It was now 2008 going into 2009 and the housing market was getting a little shaky. Across America, people were buying homes, investing in mortgage-backed securities and using hedge funds to buy whole communities. My neighborhood was changing too, and I could see the effects. My neighbors on both sides had left and were gone. The old lady got moved out by her family and the family with the kids on the other side of me ended up moving as well.
New people seemed to keep showing up walking up and down the street as I would sit on my porch and think to myself, who in the hell is that? As I watched the news, I could see the effects of a “housing crisis” but could not understand what was causing the problem. Had people just randomly stopped paying their mortgages? Was there a domino effect of banks failing? Were the loan officers shady and stealing payments? I had no clue. All I knew was that I started to see a ton of homes being boarded up and abandoned.
Everywhere. No neighborhood was safe, just some areas had more foreclosed homes than others. My home was is the 44105-zip code, close to Slavic Village here in Cleveland, Ohio. This was the hardest-hit area in the world dealing with predatory lending and foreclosures. This area is still trying to make a comeback to this day. It is truly a sight to see when a street full of homes have been foreclosed on. Where did they go? What memories did they leave behind? It made me nervous, but I kept focused. I had already been homeless once; I was not entertaining that thought again.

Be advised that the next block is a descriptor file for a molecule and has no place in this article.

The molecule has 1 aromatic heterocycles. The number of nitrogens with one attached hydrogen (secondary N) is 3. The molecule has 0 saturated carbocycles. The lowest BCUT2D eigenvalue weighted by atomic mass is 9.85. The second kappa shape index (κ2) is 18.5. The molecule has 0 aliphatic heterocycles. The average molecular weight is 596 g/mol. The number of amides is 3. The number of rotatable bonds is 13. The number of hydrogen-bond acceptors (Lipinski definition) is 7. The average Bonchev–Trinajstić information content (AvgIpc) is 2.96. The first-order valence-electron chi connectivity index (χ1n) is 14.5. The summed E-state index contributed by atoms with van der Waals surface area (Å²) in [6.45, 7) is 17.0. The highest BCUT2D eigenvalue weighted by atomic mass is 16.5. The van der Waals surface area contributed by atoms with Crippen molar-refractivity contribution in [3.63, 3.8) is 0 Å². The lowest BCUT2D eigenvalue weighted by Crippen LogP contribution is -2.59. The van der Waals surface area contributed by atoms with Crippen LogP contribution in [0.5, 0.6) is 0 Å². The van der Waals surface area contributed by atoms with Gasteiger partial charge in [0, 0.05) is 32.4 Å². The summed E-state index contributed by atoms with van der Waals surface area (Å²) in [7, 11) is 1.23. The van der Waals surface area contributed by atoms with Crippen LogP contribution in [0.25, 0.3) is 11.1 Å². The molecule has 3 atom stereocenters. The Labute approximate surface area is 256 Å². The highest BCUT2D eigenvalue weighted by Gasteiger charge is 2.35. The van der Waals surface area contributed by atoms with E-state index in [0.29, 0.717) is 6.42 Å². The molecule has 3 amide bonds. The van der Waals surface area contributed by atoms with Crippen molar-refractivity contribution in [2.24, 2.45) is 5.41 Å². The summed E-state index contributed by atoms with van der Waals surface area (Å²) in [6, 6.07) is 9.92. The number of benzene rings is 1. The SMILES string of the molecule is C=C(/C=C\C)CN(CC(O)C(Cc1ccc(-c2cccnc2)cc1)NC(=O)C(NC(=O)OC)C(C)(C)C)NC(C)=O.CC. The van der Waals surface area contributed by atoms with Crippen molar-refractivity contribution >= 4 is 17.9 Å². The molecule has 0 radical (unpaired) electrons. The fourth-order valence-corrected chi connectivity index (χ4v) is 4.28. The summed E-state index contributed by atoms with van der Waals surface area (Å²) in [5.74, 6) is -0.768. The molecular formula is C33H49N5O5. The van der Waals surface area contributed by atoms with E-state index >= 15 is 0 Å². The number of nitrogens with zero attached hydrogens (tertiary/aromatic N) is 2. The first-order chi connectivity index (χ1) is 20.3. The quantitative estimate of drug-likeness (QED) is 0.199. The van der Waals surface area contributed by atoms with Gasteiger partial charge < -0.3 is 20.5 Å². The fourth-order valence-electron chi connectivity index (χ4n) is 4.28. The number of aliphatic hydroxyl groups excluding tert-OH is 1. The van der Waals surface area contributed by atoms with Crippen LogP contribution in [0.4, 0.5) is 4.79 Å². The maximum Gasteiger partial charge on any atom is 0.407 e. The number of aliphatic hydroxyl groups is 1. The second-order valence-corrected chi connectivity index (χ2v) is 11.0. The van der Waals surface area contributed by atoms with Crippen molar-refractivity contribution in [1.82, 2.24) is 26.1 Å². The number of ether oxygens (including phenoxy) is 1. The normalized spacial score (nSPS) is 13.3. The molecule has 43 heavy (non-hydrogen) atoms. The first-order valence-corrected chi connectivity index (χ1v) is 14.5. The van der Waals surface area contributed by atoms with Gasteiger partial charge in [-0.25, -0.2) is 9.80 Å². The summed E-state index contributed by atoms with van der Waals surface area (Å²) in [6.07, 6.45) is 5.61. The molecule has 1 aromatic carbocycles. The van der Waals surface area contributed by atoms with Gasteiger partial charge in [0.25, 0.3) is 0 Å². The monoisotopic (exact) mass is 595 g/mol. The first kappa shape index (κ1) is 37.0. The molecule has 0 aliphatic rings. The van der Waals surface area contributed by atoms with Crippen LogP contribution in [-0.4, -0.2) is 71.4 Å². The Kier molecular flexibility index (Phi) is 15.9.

I started to get a lot of financial and mortgage-related documents in the mail. During this time, I learned that my original loan was sold to another bank.
Wow. That’s awesome. I had no idea that my whole home loan could be sold and traded like a baseball card. Hmmmmmm………what was that about? I was sent a letter letting me know of the changes and the new address of where I could send my mortgage payment. I was current so there was no actual change except for the payment address so I wasn’t too worried, yet.
Life was still good. As time passed the new financer of my mortgage was now sending me flyers and cards in the mail, calling on the phone, warning me of the possible stock market highs and lows and how it could affect my mortgage rate. They strongly encouraged me to refinance now and get a better rate to lock my mortgage amount in and secure my home. Up until that time I believed I was secure and locked in already. This was all new to me. I called and talked with a loan specialist. My new mortgage company was on Som center road. I had no idea where that was, I was still doing all my working, shopping and daycare activities on the westside of Cleveland. The mortgage company stated that it wasn’t a problem and that they would make an exception and come to my house to talk business. Alrighty then, let’s get this ball rolling.
Two men came, they explained that because there was an impending fear that home values were teetering and could crash any minute, it was best to get a better rate. I would have to refinance my loan, to allow me to get lower monthly payments, spreading the payments over a new extended mortgage but locking my rate because now my loan was higher and worth more as a security backed interest. The Security backed mortgages, interest dividends, re-finance, rollovers, market value, and inflation were all words that I was not familiar with. I should have purchased a financial book, but Instead, I trusted what they said and believed them. They were in my home trying to help me, or so I thought. How nice of them.
I wanted to make sure I didn’t mess up my housing so protecting it sounded like a wise thing to do. I agreed, signed and was refinanced. I used the extra cash to pay down all my bills again, pay off my car loan and put some money to the side after taking us for new clothes, shoes and an afternoon at Chuckie Cheese’s, the kid’s favorite. I was the new Clair Huxtable, I loved it.